The German premium brand’s local arm charges $479 for the software download from its ConnectedDrive store that you can upload yourself to iDrive version 5 and up — or $623 if you purchase it with the car from new, on account of luxury car tax.
This approach is contrary to a growing number of mainstream brands that use the phone mirroring software (alongside Android Auto) to give cheap cars much greater infotainment than before.
In fairness, BMW’s iteration of CarPlay is a step above most, because it works wirelessly. Other versions (for now) requires you to plug you phone cable into the car’s USB port.
BMW Australia product planning chief Shawn Ticehurst explained the company’s rationale to us last week, saying it had been keen to offer the tech, but changed its mind once it analysed what the system offered.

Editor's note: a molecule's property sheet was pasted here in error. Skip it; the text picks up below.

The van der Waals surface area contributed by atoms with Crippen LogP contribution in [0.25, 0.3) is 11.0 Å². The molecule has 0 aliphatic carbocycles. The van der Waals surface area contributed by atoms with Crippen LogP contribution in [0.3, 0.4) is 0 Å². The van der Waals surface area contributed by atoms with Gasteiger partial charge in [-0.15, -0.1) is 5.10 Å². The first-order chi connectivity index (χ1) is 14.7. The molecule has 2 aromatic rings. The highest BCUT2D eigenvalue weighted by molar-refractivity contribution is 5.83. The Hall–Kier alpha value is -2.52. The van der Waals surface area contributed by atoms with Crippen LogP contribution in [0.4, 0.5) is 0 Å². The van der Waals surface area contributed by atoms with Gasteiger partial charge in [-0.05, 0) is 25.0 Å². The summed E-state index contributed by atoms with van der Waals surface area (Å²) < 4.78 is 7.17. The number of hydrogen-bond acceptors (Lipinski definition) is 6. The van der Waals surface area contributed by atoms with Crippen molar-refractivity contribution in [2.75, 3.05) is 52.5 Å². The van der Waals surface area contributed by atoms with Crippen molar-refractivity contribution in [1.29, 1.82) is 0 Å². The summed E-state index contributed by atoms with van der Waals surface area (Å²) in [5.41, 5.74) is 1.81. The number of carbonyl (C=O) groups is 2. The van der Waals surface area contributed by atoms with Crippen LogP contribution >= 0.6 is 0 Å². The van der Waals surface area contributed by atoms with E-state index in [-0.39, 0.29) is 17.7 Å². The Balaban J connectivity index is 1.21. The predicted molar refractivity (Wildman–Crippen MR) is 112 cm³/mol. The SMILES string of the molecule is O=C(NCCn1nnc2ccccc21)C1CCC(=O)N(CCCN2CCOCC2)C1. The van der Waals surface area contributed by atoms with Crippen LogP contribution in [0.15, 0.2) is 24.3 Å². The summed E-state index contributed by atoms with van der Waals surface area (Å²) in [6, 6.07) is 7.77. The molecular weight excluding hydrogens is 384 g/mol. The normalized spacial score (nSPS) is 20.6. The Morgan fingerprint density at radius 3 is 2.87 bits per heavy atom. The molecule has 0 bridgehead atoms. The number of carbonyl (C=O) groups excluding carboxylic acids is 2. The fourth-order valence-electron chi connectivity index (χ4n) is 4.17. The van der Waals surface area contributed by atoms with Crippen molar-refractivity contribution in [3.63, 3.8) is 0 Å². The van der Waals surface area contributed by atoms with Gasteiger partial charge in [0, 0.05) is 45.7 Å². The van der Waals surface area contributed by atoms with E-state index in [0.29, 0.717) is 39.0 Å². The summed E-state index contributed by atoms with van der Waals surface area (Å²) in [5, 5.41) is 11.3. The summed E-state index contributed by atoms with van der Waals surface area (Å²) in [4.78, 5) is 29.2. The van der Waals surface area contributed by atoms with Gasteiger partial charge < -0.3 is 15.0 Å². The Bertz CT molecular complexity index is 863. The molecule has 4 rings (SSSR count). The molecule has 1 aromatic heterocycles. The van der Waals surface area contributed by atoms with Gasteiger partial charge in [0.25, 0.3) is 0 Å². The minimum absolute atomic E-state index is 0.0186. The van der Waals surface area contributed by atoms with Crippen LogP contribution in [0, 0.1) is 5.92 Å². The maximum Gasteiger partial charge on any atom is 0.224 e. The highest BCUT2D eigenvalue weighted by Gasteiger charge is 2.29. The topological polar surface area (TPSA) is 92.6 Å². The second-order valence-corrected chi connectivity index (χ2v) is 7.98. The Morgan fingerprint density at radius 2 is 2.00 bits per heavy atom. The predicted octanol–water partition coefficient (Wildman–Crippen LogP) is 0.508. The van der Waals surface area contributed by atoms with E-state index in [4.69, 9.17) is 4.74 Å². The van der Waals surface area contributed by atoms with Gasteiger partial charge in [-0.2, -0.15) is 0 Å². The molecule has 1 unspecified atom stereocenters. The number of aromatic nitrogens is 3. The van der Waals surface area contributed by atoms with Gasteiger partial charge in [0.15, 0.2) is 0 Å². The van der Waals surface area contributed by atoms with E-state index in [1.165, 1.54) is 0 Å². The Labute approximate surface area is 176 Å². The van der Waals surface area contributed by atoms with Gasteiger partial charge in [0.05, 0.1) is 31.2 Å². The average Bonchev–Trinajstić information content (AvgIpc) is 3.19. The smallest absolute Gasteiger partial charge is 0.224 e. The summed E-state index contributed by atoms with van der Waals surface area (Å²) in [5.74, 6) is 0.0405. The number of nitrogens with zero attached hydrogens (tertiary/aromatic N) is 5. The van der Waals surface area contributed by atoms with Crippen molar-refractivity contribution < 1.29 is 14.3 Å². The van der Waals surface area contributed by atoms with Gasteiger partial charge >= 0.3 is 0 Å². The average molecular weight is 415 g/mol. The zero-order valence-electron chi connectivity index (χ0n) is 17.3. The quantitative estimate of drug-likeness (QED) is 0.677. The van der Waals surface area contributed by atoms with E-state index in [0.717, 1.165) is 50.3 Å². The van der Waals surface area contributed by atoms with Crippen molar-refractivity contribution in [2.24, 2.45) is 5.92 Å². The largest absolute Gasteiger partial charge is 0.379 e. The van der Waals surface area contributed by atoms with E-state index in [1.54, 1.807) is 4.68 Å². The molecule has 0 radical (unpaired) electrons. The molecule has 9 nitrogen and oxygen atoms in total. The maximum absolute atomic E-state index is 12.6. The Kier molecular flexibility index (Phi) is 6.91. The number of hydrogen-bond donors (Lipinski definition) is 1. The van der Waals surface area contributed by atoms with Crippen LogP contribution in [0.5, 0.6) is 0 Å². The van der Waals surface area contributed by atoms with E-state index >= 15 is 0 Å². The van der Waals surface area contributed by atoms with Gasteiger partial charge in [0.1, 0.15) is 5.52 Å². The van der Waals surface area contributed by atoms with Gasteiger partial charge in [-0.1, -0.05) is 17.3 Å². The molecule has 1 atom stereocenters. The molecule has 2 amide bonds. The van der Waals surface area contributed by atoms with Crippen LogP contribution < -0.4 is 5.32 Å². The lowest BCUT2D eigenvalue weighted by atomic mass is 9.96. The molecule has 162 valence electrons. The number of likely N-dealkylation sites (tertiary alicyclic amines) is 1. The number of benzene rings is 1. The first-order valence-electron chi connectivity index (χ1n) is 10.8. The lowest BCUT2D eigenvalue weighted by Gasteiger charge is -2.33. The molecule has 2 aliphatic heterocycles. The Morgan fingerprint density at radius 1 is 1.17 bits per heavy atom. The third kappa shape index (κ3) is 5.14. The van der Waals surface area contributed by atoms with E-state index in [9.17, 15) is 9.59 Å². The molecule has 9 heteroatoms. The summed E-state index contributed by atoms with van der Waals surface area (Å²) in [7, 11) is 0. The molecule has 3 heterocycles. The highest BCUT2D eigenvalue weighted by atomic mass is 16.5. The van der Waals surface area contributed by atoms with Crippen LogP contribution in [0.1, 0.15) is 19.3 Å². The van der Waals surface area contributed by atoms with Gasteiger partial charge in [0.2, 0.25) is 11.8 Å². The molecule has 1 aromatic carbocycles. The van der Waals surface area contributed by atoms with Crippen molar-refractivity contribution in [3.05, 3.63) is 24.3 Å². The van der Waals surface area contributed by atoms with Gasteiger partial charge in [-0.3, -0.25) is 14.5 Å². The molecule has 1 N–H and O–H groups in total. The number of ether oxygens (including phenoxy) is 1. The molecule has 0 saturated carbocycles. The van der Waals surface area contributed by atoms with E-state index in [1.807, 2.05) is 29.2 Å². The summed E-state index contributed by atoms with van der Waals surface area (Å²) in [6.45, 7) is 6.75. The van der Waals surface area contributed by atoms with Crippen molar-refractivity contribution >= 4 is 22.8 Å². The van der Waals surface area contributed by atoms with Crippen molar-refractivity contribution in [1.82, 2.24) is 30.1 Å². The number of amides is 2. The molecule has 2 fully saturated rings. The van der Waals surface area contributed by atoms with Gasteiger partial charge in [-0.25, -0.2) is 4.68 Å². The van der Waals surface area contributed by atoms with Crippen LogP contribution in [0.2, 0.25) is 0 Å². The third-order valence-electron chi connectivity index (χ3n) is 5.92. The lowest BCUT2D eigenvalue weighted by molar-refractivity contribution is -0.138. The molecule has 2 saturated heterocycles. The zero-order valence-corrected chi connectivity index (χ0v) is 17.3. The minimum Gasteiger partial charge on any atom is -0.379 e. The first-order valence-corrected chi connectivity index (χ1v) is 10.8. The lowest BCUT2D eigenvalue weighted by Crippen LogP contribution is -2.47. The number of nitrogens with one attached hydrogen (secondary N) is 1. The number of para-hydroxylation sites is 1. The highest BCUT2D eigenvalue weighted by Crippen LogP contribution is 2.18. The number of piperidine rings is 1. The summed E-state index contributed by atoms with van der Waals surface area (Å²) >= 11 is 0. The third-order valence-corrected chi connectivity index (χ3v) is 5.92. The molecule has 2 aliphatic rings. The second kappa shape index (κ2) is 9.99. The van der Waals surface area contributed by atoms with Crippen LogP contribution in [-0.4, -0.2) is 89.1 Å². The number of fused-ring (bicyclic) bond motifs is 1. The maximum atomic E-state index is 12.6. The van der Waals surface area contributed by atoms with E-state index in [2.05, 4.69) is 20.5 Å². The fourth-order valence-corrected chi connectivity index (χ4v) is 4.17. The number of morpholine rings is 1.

“I think Apple CarPlay is great tech for entry level cars where it introduces lots of features like navigation,” he said.
“But for us we already have those features [on all cars], we have industry benchmark navigation, the best phone connection, Siri voice control already works on iDrive 5, so much of the technology exists. We felt it wasn't adding anything on top, and in some cases actually took it backwards.
“I completely understand the role it plays in entry cars, but in our range we didn’t see any real benefit for the price increase it might have included.”
Given you can get Apple CarPlay on sub-$20k cars such as the Skoda Fabia and Suzuki Ignis, we still think BMW Australia is a being a bit rich charging extra. How about a free download from the ConnectedDrive store?